If you've ever been fortunate to be connected to the internet in the late 90s and early 2000s in Vietnam, you may have noticed these sounds. This is the sound characteristic for internet connection based on Dial-Up dial technology. Although these loud and loud buzzing words can make many people uncomfortable, it is the sound signal for, you are about to become part of the internet.
Audio dial up internet connection
Although those strange sounds have become a part of internet history and become familiar to many people, its meaning remains a mystery to most of us. So what do these sounds mean?
Basically, the sounds we hear are handshake, also known as the telephone conversation between two modems. Due to the use of desk phone lines to connect, modems need a separate language to confirm that the other end is also a computer, not a human.
Hello, is that modem?
Like your name, to connect to the internet via a dial-up modem, your modem will actually have to dial-up to a phone number and on the other end, your modem ISP service will "pick up". That's why the headline is similar to the dial on the landline phone in the first part of this sound sequence.
After two modems on both sides of the wire recognize each other, they will begin to exchange short binary data to assess which type of protocol is suitable for communication. This stage is called the V.8 bis transaction.
Destruction of echoes
After that, the modem will have to solve the echo cancellation problem. When people talk on the phone, usually only one of them will speak and the other will listen. The telephone network exploits this factor and temporarily silences the reception channel to suppress any echoes that may interfere with the speaker's voice.
But modems can "talk" together (it's called full duplex). Therefore, the answering modem will be placed in a special tone to disable any echo cancellation circuit on the call line. This tone is also periodically converted 180 degrees to disable another circuit, called the echo cancellation circuit.
Find the appropriate modulation mode
Modems will now list supported modulation (signal conversion) modes and find out if both modes are available. They will also probe the line by emitting test tones to see how it responds to the tone of different frequencies, and how the line degrades the signal. Modems will exchange the received results and decide the speed to match the line.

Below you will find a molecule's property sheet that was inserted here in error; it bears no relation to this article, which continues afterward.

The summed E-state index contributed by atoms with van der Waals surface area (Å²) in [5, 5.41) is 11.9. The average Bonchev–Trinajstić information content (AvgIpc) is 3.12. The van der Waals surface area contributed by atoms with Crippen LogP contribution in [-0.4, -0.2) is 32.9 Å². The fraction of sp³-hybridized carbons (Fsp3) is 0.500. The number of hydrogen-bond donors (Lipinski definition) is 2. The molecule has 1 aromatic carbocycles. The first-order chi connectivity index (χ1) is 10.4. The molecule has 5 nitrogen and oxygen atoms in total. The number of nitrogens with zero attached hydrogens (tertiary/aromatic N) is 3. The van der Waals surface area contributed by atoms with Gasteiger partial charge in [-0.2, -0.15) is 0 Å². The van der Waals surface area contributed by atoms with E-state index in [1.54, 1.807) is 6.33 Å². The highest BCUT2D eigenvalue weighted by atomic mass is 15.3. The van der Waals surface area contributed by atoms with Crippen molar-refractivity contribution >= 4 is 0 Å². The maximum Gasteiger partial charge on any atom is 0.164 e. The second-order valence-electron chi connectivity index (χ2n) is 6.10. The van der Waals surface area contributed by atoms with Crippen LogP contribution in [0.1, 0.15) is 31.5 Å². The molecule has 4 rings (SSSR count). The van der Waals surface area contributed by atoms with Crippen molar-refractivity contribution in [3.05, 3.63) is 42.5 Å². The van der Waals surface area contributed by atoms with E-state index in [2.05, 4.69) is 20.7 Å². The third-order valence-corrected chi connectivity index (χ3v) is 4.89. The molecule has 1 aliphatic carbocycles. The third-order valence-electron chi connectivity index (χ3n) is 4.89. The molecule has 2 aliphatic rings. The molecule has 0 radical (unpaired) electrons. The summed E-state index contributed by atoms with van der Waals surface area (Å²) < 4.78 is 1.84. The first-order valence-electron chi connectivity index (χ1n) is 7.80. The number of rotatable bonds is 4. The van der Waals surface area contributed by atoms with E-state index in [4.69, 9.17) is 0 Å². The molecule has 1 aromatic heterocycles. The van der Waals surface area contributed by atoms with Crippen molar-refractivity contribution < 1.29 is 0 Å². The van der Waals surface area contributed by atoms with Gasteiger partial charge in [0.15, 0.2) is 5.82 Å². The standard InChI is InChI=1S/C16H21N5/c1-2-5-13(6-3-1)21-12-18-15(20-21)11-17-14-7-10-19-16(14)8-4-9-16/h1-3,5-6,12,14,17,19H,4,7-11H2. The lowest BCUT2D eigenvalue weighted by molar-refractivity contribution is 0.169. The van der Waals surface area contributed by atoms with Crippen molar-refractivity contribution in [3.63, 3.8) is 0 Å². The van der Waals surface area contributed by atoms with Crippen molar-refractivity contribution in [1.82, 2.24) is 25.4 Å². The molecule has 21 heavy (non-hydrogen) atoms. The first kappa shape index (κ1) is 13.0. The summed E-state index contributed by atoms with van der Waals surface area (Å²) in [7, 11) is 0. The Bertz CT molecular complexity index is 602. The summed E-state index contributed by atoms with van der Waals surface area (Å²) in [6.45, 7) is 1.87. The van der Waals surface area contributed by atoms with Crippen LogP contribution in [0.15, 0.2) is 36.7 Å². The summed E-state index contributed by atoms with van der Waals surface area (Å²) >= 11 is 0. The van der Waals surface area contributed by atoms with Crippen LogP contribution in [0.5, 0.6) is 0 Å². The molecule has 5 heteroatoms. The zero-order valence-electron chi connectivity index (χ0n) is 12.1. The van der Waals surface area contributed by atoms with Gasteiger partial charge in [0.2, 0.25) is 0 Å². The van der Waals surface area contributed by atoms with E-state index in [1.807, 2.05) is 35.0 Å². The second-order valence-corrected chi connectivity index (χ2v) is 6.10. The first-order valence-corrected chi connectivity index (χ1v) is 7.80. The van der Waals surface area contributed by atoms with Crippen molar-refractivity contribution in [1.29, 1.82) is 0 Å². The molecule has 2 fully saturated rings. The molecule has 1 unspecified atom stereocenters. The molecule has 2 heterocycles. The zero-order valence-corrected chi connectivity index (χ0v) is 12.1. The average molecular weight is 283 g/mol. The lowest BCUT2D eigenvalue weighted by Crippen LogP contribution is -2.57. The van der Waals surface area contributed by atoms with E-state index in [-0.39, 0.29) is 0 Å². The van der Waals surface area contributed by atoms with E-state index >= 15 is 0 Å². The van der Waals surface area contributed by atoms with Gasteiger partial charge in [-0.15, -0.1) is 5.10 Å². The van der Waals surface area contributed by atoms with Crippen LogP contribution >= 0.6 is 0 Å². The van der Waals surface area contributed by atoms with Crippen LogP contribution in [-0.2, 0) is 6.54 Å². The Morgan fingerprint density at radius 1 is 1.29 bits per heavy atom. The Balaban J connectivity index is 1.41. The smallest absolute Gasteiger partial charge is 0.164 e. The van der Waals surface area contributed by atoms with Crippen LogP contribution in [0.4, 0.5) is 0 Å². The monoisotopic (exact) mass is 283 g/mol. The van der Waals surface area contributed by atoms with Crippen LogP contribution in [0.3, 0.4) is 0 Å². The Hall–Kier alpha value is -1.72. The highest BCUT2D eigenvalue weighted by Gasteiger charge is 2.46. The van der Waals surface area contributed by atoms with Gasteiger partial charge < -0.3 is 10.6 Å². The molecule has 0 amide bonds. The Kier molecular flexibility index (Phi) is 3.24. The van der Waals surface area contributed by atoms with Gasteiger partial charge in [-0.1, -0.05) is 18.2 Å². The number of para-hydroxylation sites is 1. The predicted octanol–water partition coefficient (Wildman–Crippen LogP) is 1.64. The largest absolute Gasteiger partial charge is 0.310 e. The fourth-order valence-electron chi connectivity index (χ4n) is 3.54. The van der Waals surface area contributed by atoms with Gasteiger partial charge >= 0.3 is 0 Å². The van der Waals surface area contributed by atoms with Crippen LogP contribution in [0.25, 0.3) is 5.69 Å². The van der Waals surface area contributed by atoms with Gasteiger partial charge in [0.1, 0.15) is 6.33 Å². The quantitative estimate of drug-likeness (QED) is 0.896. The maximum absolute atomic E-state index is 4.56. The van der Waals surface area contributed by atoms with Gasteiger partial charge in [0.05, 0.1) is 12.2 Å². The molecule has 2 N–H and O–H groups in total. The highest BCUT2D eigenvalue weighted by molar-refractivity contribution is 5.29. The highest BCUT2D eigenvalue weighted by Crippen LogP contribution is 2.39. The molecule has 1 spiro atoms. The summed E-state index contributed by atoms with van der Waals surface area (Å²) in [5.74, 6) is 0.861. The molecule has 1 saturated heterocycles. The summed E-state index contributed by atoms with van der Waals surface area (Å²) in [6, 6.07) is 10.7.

Concluding the confession
After this "talk" screen, the modem will switch to mixing data. They let their data run through a special mixing formula before transmitting so that the energy distribution is more uniform and ensures there is no model below the optimal level when transmitting. They listen to each other by sending a series of 1-second binary samples and adjusting their equalizer to optimize the incoming signal.
At this point, when the data connection has been established, the speaker on your modem will stop emitting sounds to avoid annoying and exposing data, but in fact, the tones exchanged between the two modems. still constantly being released and received.
The signaling method tells you, everything is fine
You hear the sound coming from this exchange because modem manufacturers have turned on the speakerphone by default when connected so you can hear it and see if any error arises in the process. connection (busy signal, wrong number, someone picks up instead of answering modem, …). If you are a little skilled, you can turn off these sounds by sending the AT M0 command line before dialing.
Technically, even DSL connections. Broadband also made this buzzing sound during the connection process, however, with data rates thousands of times larger than dial-up connections, these sounds are too fast to hear the frequency of human ears that cannot be heard, so broadband routers are not equipped with external speakers to emit those sounds.
The images only carry the nostalgic meaning of an old time.
In Vietnam, 15 years after its launch, until 2012, when VNPT Post and Telecommunications Group announced to stop providing Dial-Up internet connection services, its typical "headlines". also officially disappeared in Vietnam market.
Slow speed, unstable connection and very expensive of Dial-Up technology compared to Vietnamese users' income at that time, it is hard to find someone to regret the departure of this technology. But because of these disadvantages, perhaps only a dial-up connection gives users the feeling of being thrilled and happy when accessing the internet successfully.
Refer to the Windytan Blog